If you spent the weekend at the Minnesota State Fair, you may have spent a decent amount of cash there too.
With the uncertainty of the stock market, it’s nice to have Social Security there for retirement. But Social Security’s very own board of trustees said that unless changes are made, it could be depleted by the year 2033.
A new study finds we’re not saving nearly as much as we should or could. Interest.com looked at typical household spending in the Twin Cities and subtracted it from the area’s media after-tax income.
One of the biggest things couples fight about is money. A recent study by Harris Interactive for the American Institute of CPAs found the three biggest money-related arguments: wants vs. needs, unexpected expenses and insufficient savings. So that had us wondering: Should men and women have separate bank accounts? According to Nicole Middendorf, financial analyst and CEO of Prosperwell Financial, the answer is usually ‘yes.’ “Because, otherwise, I tend to find people fight too much,” she said. “We are generally so busy in our lives that we don’t take the time to communicate, especially about something that’s not fun to communicate about.”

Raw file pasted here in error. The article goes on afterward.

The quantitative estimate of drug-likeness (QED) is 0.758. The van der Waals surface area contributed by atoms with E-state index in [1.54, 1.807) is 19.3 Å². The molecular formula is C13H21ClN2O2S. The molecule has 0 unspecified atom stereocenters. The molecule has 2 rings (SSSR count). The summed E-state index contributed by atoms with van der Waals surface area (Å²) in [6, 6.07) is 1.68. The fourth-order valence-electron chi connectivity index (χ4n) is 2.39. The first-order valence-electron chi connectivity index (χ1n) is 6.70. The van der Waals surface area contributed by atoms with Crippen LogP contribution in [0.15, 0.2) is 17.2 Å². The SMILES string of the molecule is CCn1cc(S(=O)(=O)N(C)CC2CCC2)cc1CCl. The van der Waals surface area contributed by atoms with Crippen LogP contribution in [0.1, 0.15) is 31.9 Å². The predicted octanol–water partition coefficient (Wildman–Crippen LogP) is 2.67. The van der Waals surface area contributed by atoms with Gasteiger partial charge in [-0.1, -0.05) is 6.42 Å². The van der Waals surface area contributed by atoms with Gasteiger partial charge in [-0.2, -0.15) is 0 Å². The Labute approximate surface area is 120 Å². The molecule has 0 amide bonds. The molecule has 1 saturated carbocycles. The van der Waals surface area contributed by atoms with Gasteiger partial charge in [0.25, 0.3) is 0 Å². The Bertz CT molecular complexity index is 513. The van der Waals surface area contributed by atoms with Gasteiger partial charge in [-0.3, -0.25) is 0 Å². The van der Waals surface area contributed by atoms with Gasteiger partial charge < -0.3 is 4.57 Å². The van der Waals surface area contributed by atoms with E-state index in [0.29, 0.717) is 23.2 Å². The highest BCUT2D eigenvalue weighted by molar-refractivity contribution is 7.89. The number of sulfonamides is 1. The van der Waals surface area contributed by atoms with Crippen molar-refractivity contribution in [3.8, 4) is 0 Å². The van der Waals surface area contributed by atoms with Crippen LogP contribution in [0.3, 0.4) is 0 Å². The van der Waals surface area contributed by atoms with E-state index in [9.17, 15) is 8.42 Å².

Managing money is the top thing couples fight about. And research shows that men and women have different habits, different styles of dealing with money.
The saying used to be “Money doesn’t grow on trees, kids.” Now, it’s more like, “Mom and Dad’s money just doesn’t pop out of the ATM.”
Financial advisor Nicole Middendorf, CEO of Prosperwell Financial, says the biggest questions she getting about the upcoming “fiscal cliff” is “should I be doing something?”
There’s nothing sexy about saving for retirement. We all know we should be doing it, but with monthly and weekly financial obligations, it can be hard to start saving for what can be an intimidating and distant target.